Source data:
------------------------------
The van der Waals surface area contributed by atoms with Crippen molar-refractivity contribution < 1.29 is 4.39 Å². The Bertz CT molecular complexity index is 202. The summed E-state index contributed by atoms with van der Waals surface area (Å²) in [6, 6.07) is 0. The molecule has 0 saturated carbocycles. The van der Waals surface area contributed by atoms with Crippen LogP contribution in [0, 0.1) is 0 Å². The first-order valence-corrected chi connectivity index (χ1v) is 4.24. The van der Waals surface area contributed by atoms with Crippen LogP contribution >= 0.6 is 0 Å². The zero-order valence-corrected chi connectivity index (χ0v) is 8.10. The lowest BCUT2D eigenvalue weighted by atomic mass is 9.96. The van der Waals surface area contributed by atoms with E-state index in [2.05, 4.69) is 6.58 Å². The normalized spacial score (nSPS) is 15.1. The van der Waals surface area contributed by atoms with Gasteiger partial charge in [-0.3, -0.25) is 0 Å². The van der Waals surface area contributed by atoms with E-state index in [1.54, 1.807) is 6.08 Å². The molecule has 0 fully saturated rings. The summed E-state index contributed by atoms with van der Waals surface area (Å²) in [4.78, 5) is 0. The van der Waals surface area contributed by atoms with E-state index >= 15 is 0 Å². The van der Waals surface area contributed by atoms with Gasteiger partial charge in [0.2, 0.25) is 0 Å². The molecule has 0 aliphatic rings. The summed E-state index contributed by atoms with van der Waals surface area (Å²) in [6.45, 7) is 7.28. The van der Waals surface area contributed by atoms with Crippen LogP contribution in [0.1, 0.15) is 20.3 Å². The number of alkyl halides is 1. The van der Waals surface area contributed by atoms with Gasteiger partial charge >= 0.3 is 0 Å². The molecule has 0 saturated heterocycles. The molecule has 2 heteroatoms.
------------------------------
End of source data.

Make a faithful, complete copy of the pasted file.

The van der Waals surface area contributed by atoms with Crippen molar-refractivity contribution < 1.29 is 4.39 Å². The Bertz CT molecular complexity index is 202. The summed E-state index contributed by atoms with van der Waals surface area (Å²) in [6, 6.07) is 0. The molecule has 0 saturated carbocycles. The van der Waals surface area contributed by atoms with Crippen LogP contribution in [0, 0.1) is 0 Å². The first-order valence-corrected chi connectivity index (χ1v) is 4.24. The van der Waals surface area contributed by atoms with Crippen LogP contribution >= 0.6 is 0 Å². The zero-order valence-corrected chi connectivity index (χ0v) is 8.10. The lowest BCUT2D eigenvalue weighted by atomic mass is 9.96. The van der Waals surface area contributed by atoms with E-state index in [2.05, 4.69) is 6.58 Å². The normalized spacial score (nSPS) is 15.1. The van der Waals surface area contributed by atoms with Gasteiger partial charge in [-0.3, -0.25) is 0 Å². The van der Waals surface area contributed by atoms with E-state index in [1.54, 1.807) is 6.08 Å². The molecule has 0 fully saturated rings. The summed E-state index contributed by atoms with van der Waals surface area (Å²) in [4.78, 5) is 0. The van der Waals surface area contributed by atoms with E-state index >= 15 is 0 Å². The van der Waals surface area contributed by atoms with Gasteiger partial charge in [0.2, 0.25) is 0 Å². The molecule has 0 aliphatic rings. The summed E-state index contributed by atoms with van der Waals surface area (Å²) in [6.45, 7) is 7.28. The van der Waals surface area contributed by atoms with Crippen LogP contribution in [0.1, 0.15) is 20.3 Å². The number of alkyl halides is 1. The van der Waals surface area contributed by atoms with Gasteiger partial charge >= 0.3 is 0 Å². The molecule has 0 saturated heterocycles. The molecule has 2 heteroatoms.